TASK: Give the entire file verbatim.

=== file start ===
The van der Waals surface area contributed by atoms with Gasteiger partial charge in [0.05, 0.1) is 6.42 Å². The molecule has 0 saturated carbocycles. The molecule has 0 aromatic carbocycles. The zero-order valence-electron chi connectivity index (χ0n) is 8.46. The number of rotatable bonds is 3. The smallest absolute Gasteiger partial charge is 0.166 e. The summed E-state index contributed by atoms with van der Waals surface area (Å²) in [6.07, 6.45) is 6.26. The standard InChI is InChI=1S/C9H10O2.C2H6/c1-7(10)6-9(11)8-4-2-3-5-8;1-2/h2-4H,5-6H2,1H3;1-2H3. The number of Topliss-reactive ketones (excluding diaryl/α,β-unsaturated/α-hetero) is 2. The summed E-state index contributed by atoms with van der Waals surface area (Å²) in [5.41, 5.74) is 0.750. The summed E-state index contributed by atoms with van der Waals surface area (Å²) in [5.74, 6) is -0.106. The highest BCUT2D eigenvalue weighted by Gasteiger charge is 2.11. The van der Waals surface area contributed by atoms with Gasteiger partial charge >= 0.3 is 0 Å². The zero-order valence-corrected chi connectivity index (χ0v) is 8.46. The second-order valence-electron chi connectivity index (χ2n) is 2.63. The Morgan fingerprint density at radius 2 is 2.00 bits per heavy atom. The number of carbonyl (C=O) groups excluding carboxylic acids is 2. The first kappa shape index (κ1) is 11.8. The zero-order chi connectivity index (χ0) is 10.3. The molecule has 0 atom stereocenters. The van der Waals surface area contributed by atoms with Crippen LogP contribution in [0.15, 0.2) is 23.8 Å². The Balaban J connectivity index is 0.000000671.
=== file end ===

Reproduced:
The van der Waals surface area contributed by atoms with Gasteiger partial charge in [0.05, 0.1) is 6.42 Å². The molecule has 0 saturated carbocycles. The molecule has 0 aromatic carbocycles. The zero-order valence-electron chi connectivity index (χ0n) is 8.46. The number of rotatable bonds is 3. The smallest absolute Gasteiger partial charge is 0.166 e. The summed E-state index contributed by atoms with van der Waals surface area (Å²) in [6.07, 6.45) is 6.26. The standard InChI is InChI=1S/C9H10O2.C2H6/c1-7(10)6-9(11)8-4-2-3-5-8;1-2/h2-4H,5-6H2,1H3;1-2H3. The number of Topliss-reactive ketones (excluding diaryl/α,β-unsaturated/α-hetero) is 2. The summed E-state index contributed by atoms with van der Waals surface area (Å²) in [5.41, 5.74) is 0.750. The summed E-state index contributed by atoms with van der Waals surface area (Å²) in [5.74, 6) is -0.106. The highest BCUT2D eigenvalue weighted by Gasteiger charge is 2.11. The van der Waals surface area contributed by atoms with Gasteiger partial charge >= 0.3 is 0 Å². The zero-order valence-corrected chi connectivity index (χ0v) is 8.46. The second-order valence-electron chi connectivity index (χ2n) is 2.63. The Morgan fingerprint density at radius 2 is 2.00 bits per heavy atom. The number of carbonyl (C=O) groups excluding carboxylic acids is 2. The first kappa shape index (κ1) is 11.8. The zero-order chi connectivity index (χ0) is 10.3. The molecule has 0 atom stereocenters. The van der Waals surface area contributed by atoms with Crippen LogP contribution in [0.15, 0.2) is 23.8 Å². The Balaban J connectivity index is 0.000000671.